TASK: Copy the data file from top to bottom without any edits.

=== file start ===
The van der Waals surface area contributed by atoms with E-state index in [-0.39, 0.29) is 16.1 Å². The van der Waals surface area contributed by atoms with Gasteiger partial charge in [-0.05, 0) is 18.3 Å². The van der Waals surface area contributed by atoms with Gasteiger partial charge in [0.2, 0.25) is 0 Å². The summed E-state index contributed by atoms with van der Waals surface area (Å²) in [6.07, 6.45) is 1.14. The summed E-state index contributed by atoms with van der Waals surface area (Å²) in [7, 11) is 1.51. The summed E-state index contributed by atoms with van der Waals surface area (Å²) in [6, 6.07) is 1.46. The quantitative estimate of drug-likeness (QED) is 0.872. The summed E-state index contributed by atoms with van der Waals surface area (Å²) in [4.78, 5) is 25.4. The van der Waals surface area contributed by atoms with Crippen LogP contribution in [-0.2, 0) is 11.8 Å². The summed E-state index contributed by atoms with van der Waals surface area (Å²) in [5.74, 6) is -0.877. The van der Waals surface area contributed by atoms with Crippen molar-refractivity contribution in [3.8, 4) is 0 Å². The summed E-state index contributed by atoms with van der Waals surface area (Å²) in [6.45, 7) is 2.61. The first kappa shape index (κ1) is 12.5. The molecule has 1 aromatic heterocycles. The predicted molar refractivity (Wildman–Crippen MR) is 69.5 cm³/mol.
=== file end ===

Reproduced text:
The van der Waals surface area contributed by atoms with E-state index in [-0.39, 0.29) is 16.1 Å². The van der Waals surface area contributed by atoms with Gasteiger partial charge in [-0.05, 0) is 18.3 Å². The van der Waals surface area contributed by atoms with Gasteiger partial charge in [0.2, 0.25) is 0 Å². The summed E-state index contributed by atoms with van der Waals surface area (Å²) in [6.07, 6.45) is 1.14. The summed E-state index contributed by atoms with van der Waals surface area (Å²) in [7, 11) is 1.51. The summed E-state index contributed by atoms with van der Waals surface area (Å²) in [6, 6.07) is 1.46. The quantitative estimate of drug-likeness (QED) is 0.872. The summed E-state index contributed by atoms with van der Waals surface area (Å²) in [4.78, 5) is 25.4. The van der Waals surface area contributed by atoms with Crippen LogP contribution in [-0.2, 0) is 11.8 Å². The summed E-state index contributed by atoms with van der Waals surface area (Å²) in [5.74, 6) is -0.877. The van der Waals surface area contributed by atoms with Crippen molar-refractivity contribution in [3.8, 4) is 0 Å². The summed E-state index contributed by atoms with van der Waals surface area (Å²) in [6.45, 7) is 2.61. The first kappa shape index (κ1) is 12.5. The molecule has 1 aromatic heterocycles. The predicted molar refractivity (Wildman–Crippen MR) is 69.5 cm³/mol.